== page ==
As it is presented in the passage, the approach to history taken by mainstream U.S. historians of the late nineteenth...

Vanessa-Ratcliffon October 22, 2019

Question 14: Linear Games Video

I am a bit miffed about question 14 (Linear Games): in the written out examples at 01:03:28, how is it that the third and fourth example have V and T together?

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Thank you for your question - you are correct, it is a mistake in the explanation.

If W arrives before R, we know that Y has to be #4 because if W is #4, R must arrive #5 and is followed by V/T as #6 and #7 but we cannot have VT or TV per the rules, hence W cannot be #4.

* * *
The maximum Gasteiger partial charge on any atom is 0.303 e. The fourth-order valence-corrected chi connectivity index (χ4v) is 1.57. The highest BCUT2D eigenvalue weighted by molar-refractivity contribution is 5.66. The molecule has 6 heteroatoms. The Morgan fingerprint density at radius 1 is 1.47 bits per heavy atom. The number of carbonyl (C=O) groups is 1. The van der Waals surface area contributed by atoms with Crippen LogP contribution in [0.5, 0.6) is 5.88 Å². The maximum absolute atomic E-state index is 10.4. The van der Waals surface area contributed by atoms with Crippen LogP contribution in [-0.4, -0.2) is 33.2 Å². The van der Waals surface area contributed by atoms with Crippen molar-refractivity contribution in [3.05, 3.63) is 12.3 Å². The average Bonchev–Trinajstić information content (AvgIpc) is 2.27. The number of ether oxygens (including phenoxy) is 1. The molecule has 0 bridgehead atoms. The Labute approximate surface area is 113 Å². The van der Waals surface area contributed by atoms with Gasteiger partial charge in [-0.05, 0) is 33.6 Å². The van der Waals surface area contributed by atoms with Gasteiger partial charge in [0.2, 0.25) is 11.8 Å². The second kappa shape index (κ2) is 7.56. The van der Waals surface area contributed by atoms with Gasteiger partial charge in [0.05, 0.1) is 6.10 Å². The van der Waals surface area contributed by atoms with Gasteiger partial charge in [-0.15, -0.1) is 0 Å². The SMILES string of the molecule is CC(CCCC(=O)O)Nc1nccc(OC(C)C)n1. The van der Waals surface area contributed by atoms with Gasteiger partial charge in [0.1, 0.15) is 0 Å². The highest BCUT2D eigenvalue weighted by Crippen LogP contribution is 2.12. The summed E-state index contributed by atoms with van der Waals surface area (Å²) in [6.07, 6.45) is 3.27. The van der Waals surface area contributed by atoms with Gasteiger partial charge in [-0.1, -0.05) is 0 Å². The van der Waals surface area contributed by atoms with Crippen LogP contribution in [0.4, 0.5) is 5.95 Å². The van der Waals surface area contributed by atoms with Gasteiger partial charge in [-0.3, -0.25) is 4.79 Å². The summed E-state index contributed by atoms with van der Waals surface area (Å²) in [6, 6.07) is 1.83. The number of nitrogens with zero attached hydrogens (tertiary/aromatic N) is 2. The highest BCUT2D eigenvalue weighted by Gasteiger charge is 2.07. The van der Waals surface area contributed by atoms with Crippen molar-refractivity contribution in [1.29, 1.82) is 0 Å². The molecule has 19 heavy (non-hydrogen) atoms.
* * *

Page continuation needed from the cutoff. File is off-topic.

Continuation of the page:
__ __ __ Y __ __ __

S arrives before Y and after W - W > S > Y so W cannot be #3. Since we know that T & V must follow R, R cannot be #5 or it will result in TV/ VT combination, thus R must be either #2 or #3, and W must be #1:

W>R/S>S/R>Y> T/V> Q>V/T

We can conclude that overall there are four possible combinations under this scenario:

W R S Y T Q V W R S Y V Q T W S R Y V Q T W S R Y T Q V